I grew up in suburban Boston around the time of the Bicentennial. In fact, I was in fifth grade, when the Massachusetts social-studies curriculum focuses on colonial and Revolutionary history, during the 200th anniversary of the first year of the War for Independence. So between geography, chronology, and ordinary lesson plans I got a triple dose of Revolutionary history.
But I didn’t grow up in the iconic towns of Lexington or Concord. What was that like? Joel Bohy of the Skinner auction house recently described one highlight of that period for him:
I was a 9-year-old attending the Ripley School in Concord. During a bicentennial ceremony, I received a small block of wood, and so did all of the other students at the school. Our teacher told us that these pieces of wood were remnants of the North Bridge. Even then, I wondered what happened to the original bridge, and how did these pieces survive? . . .Skipping ahead, in 1955 the Massachusetts Department of Public Works decided to build a new bridge at the site of the North Bridge that would resemble the span that had been there in 1775.
According to town of Concord records, the bridge at which the famous fight took place was built in 1760, replacing an earlier one. By the early 1790s, new roads and bridges provided alternate routes that rendered the famous bridge useless. In 1793, it was disassembled and moved to the site of the current Flint bridge. Since the town was not paying for the removal work, the crew reused most of the wood and stone buttments from the North Bridge site at the new Flint bridge.
As construction commenced, the crew brought draglines to work the bottom of the river, and discovered pieces of the original bridge from 1760. These pieces must have been left behind in 1793 because they were too difficult to remove from the river bed.James Barrett’s farm, and the British companies that lingered around the bridge to secure the position, and the militiamen who marched down on those companies and just across the bridge when they decided to confront the regulars. (It also supported the search party as those men marched back across the bridge after both sides of the fatal skirmish had pulled back.)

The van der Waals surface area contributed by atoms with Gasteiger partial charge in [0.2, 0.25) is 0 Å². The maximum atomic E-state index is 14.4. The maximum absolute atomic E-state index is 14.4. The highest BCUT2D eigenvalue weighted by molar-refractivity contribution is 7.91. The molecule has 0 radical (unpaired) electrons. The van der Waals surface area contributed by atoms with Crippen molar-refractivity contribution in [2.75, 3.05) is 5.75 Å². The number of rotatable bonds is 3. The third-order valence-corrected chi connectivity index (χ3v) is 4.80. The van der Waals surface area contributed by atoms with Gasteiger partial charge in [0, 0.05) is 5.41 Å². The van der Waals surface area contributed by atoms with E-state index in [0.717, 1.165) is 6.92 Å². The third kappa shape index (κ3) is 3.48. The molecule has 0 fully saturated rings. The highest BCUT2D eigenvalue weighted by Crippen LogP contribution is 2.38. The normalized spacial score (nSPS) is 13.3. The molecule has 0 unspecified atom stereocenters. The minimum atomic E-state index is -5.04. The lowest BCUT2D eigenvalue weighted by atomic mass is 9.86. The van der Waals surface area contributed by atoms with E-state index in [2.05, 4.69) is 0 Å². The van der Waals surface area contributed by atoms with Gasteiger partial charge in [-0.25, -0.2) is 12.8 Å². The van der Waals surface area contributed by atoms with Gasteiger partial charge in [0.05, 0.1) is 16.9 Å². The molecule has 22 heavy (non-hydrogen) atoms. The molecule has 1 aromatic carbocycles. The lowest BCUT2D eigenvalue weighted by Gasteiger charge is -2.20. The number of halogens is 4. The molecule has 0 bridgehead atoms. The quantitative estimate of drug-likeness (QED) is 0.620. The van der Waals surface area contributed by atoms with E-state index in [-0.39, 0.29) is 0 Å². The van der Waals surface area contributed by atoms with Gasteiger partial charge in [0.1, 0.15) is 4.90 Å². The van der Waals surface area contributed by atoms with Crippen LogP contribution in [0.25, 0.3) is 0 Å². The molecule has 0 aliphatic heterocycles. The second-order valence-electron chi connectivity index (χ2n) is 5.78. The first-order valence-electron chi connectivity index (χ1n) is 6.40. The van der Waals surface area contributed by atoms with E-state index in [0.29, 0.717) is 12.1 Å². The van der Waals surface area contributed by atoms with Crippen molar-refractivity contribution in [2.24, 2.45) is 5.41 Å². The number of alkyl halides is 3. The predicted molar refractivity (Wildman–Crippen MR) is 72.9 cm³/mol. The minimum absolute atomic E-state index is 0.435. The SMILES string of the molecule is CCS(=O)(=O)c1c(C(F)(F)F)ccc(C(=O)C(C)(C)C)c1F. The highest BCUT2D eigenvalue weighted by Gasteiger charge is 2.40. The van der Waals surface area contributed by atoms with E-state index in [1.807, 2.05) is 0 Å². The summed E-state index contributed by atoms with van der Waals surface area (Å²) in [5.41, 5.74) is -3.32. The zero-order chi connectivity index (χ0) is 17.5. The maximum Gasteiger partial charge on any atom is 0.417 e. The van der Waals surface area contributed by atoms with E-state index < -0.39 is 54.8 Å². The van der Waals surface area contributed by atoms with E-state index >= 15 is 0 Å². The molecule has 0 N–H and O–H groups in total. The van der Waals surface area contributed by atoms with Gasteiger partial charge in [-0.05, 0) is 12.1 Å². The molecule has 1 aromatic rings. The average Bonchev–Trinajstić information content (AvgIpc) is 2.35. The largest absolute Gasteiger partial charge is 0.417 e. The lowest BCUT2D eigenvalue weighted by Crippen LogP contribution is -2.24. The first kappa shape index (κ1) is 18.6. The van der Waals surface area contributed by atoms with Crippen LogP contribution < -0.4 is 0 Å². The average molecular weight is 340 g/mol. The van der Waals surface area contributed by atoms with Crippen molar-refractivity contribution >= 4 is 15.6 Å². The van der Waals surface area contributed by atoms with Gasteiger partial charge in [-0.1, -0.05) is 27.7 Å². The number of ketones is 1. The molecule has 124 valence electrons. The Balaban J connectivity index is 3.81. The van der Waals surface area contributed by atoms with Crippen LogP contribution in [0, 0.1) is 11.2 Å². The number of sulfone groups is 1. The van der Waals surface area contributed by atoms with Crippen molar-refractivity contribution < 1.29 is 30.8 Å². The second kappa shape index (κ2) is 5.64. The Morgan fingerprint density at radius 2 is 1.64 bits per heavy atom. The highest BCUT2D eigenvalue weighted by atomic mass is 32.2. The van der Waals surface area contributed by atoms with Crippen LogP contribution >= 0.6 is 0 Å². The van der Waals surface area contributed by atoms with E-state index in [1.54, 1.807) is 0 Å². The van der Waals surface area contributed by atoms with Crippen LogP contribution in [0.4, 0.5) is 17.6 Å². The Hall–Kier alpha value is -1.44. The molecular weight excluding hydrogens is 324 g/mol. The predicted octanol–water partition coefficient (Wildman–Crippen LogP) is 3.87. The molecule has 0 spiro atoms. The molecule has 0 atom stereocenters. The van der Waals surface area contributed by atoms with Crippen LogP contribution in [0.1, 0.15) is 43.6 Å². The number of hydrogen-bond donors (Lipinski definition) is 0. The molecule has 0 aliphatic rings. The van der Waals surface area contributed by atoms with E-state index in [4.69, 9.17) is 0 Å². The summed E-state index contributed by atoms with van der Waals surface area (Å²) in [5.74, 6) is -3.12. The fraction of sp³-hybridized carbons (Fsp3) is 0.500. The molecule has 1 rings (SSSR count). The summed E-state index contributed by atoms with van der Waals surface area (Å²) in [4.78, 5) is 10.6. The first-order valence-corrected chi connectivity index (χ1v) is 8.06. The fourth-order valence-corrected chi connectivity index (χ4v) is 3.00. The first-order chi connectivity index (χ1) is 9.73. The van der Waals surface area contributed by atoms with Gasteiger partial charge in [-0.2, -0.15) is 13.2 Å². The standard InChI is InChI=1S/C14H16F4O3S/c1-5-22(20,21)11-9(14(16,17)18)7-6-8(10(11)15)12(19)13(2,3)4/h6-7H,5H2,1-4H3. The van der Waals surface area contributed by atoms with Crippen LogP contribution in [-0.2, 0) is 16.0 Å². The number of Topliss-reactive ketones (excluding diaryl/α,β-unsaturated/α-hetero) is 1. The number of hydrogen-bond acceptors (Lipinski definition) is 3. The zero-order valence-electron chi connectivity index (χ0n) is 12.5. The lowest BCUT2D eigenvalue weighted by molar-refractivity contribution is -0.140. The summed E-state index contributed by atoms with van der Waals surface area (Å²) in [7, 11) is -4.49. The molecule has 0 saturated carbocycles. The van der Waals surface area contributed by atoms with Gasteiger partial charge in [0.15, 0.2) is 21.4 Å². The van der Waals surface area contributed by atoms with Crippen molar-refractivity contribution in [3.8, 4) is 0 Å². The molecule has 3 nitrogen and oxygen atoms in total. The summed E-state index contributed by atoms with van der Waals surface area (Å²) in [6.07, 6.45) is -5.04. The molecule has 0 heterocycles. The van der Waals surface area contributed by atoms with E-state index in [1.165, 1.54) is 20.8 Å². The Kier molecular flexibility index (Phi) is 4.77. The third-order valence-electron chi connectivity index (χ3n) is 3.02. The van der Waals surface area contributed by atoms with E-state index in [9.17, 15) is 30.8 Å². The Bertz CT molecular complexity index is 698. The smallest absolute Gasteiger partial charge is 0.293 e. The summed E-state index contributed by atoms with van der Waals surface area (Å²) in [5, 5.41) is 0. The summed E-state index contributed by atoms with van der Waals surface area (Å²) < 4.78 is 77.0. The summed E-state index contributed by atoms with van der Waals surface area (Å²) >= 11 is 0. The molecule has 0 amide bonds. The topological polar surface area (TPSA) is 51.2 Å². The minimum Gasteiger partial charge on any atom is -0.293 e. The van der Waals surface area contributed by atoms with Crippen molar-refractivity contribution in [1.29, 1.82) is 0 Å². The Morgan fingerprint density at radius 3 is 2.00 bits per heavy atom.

With modern technology, of course, this removal process was much easier. The town of Concord received the wooden beams that were recovered. They cut some of the beams into pieces and mounted the blocks of wood on plaques or gave them to schools – including mine – for bicentennial celebrations. I’ve held on to my memento of the bridge ever since.
The town left a few of the best beams intact and donated them to the Concord Antiquarian Society, now the Concord Museum. One of those pieces, a witness to the events of April 19, 1775, is a large side brace of the original bridge with a tenon on the end that had been pegged into a mortise on the main frame of the bridge.
Along with a lot of other artifacts, that beam will be part of an exhibit at the Concord Museum titled “The Shot Heard Round the World: April 19, 1775,” which Joel has been working on for years now. It will open on Friday, 18 April, and stay open until 21 September. If you’re anywhere around here this spring or summer, you won’t want to miss it.